Kenya is a land of Highlands, rift valleys, great lakes, and considerable variations in precipitation and temperature. Located in East Africa, Kenya borders Somalia, Tanzania, Uganda, Ethiopia, and Sudan, countries with which the country shares the majority of its ecoregions. Kenya prides in great flora and fauna diversity and progressive conservation efforts.
Ecological Regions Of Kenya
East African Montane Forest
The East African Montane Forest ecoregion stretches from Kenya to its neighbors of Uganda, Tanzania, South Sudan, and Tanzania and it is classified in the tropical and subtropical moist broadleaf forests Biome. Situated in isolated pockets in some Eastern African mountain ranges, the ecoregion covers the Aberdare Ranges, Mount Kenya, Mount Elgon, Nguruman Scarp among other low-lying mountains along the country’s eastern Rift Valley. The region’s temperature falls below 10 degrees Celsius during the cold season and rises over 30 degrees Celsius in the warm season. Frosts can occur at high elevations. Annual Precipitation is recorded between 1,200 and 2,000 mm.
The region sits in the Rift Valley and has several active volcanoes such as Mt. Kenya. The ecoregion is mostly mountainous, and its volcanic base rocks make the region’s soil fertile and conducive to agriculture. The region is characterized by montane and submontane forests alongside bamboo and heathland grassland at higher elevations. Fauna in the region includes the Antelope bongo, eastern tree hyrax, shrews and Jackson’s mongoose. The Aberdare cisticola, Sharpe's Longclaw, and the hunter’s Cisticola are some of the avifauna present in the region.
Land transformation for agriculture, poaching, and human-animal conflict have all negatively impacted on the ecoregion. Protected areas in the area include the Mt. Kenya National Park and Aberdare Forest Reserve.
East African Montane Moorlands
The East African Montane Moorlands ecoregion is classified in the Montane Grasslands and Shrublands Biome. This ecoregion is situated above 3,500 meters of several East African peaks including Mt. Kenya. Montane forests and alpine moorlands characterize the region’s vegetation with the dominant flora being Lobelias and Giant groundsels.
Avifauna includes the stripe-breasted tit, Rockefeller's Sunbird, francolin, and regal sunbird. Among the threats facing the ecoregion are extensive agriculture, cattle grazing, and fire. Protected areas in the region include the Mt. Kenya Biosphere Reserve and Mt. Elgon National Park.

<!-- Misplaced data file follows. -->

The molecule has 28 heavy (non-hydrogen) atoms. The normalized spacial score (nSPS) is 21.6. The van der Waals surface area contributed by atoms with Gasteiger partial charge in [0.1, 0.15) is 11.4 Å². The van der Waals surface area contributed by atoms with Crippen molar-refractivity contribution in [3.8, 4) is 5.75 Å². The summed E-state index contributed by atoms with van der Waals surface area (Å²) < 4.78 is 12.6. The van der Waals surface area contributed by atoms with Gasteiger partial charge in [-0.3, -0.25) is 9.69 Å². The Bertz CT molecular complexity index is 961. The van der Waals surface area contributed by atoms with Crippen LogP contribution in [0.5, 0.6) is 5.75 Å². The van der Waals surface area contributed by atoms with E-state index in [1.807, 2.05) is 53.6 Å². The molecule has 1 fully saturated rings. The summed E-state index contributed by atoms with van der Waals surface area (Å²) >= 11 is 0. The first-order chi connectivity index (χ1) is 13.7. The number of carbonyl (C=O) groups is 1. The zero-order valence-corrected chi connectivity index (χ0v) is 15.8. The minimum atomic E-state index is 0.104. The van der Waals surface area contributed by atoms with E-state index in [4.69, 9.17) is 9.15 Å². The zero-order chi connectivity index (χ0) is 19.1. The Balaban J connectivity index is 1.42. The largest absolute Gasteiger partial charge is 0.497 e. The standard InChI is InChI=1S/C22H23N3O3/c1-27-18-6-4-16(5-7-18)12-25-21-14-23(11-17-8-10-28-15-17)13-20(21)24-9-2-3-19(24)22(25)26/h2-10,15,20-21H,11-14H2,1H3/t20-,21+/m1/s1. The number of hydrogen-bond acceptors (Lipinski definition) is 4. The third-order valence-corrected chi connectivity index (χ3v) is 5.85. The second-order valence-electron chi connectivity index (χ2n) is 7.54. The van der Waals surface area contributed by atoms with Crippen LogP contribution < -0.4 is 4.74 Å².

Masai Xeric Grasslands And Shrublands
The Masai Xeric Grasslands and Shrublands ecoregion are classified in the Deserts and Xeric Shrublands Biome. The ecoregion is situated in the country’s northern region, and it encompasses desert, savanna, wetland, and woodland. The region’s climate is hot and dry with average maximum and minimum temperature recorded at 30 and 18 degrees Celsius respectively. Mean annual precipitation is recorded between 200 and 400 mm. During years of high precipitation, huge pockets of grassland occur. Most of the ecoregion is characterized by dwarf shrublands.
Lake Turkana, found in the ecoregion, supports more than 300 species of avifauna and it is a significant stop for migratory birds. The ecoregion is home to multiple mammalian species such as the lion, zebra, oryx, cheetah, gazelle, giraffe, and elephant. Most of these animals are conserved in the Sibiloi National Park. Overgrazing, poaching and soil erosion are some of the environmental threats to the ecoregion.
East African Mangroves
The East African Mangroves is a mangrove ecoregion in Kenya. The region lies along the country’s Indian Ocean coast and some of its principal rivers such as the Tana and Sabaki rivers. Rainfall is recorded as high as 1,500 mm and the region experiences strong ocean currents.
The mangroves provide significant ecological functions for fauna especially sea turtles and dugong because they are the breeding grounds and nurseries. Avifauna includes the Mangrove Kingfisher and the little migratory stint, gray plover, yellow-billed stork and greater sand plover. Antelopes, elephants, and African buffalo graze along the mangroves.
The ecoregion is continuously threatened by domestic and industrial pollution, aquaculture, and rapid urbanization. Extensive mangrove forests are protected in Kenya in areas such as the Kiunga National Marine Reserve.
Other Ecoregions In Kenya
The East African Coral Coast is the only Marine ecoregion in Kenya. The freshwater ecoregions of Kenya are Kenyan Coastal Rivers; Lake Edward; Lake George; Lake Kivu; Lake Turkana; Lake Victoria; Pangani; Shebele-Juba Catchments; Southern Eastern Rift. Other ecoregions in the country are East African halophytes; Eastern Arc forests; Northern Acacia-Commiphora bushlands and thickets; Northern Zanzibar-Inhambane coastal forest mosaic; Somali Acacia-Commiphora bushlands and thickets; Southern Acacia-Commiphora bushlands and thickets; Victoria Basin forest-savanna mosaic and Zambezian flooded grasslands.